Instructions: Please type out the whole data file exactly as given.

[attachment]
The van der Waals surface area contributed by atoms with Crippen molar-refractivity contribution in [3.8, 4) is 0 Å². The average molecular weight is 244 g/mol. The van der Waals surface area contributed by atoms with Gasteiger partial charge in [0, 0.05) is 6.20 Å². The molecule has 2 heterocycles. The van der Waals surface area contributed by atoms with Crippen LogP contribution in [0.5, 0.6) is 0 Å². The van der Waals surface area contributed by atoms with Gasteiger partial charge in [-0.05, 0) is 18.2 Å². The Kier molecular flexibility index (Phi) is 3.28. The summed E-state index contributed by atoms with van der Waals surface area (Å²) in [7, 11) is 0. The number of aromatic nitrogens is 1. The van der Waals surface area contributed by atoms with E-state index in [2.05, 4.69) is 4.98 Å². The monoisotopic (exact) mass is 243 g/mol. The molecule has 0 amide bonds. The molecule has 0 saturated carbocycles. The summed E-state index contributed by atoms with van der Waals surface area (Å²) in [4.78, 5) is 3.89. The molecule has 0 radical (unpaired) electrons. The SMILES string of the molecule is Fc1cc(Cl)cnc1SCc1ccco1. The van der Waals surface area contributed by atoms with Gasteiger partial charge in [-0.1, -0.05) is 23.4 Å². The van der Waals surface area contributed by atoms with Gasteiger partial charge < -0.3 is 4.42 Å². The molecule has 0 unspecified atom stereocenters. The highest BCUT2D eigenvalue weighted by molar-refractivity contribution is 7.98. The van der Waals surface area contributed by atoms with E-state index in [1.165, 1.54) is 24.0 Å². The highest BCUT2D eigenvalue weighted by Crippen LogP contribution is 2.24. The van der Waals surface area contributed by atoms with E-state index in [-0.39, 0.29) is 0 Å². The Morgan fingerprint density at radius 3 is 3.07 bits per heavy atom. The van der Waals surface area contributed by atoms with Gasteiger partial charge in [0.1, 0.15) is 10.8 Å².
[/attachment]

The van der Waals surface area contributed by atoms with Crippen molar-refractivity contribution in [3.8, 4) is 0 Å². The average molecular weight is 244 g/mol. The van der Waals surface area contributed by atoms with Gasteiger partial charge in [0, 0.05) is 6.20 Å². The molecule has 2 heterocycles. The van der Waals surface area contributed by atoms with Crippen LogP contribution in [0.5, 0.6) is 0 Å². The van der Waals surface area contributed by atoms with Gasteiger partial charge in [-0.05, 0) is 18.2 Å². The Kier molecular flexibility index (Phi) is 3.28. The summed E-state index contributed by atoms with van der Waals surface area (Å²) in [7, 11) is 0. The number of aromatic nitrogens is 1. The van der Waals surface area contributed by atoms with E-state index in [2.05, 4.69) is 4.98 Å². The monoisotopic (exact) mass is 243 g/mol. The molecule has 0 amide bonds. The molecule has 0 saturated carbocycles. The summed E-state index contributed by atoms with van der Waals surface area (Å²) in [4.78, 5) is 3.89. The molecule has 0 radical (unpaired) electrons. The SMILES string of the molecule is Fc1cc(Cl)cnc1SCc1ccco1. The van der Waals surface area contributed by atoms with Gasteiger partial charge in [-0.1, -0.05) is 23.4 Å². The van der Waals surface area contributed by atoms with Gasteiger partial charge < -0.3 is 4.42 Å². The molecule has 0 unspecified atom stereocenters. The highest BCUT2D eigenvalue weighted by molar-refractivity contribution is 7.98. The van der Waals surface area contributed by atoms with E-state index in [1.165, 1.54) is 24.0 Å². The highest BCUT2D eigenvalue weighted by Crippen LogP contribution is 2.24. The van der Waals surface area contributed by atoms with E-state index in [-0.39, 0.29) is 0 Å². The Morgan fingerprint density at radius 3 is 3.07 bits per heavy atom. The van der Waals surface area contributed by atoms with Gasteiger partial charge in [0.1, 0.15) is 10.8 Å².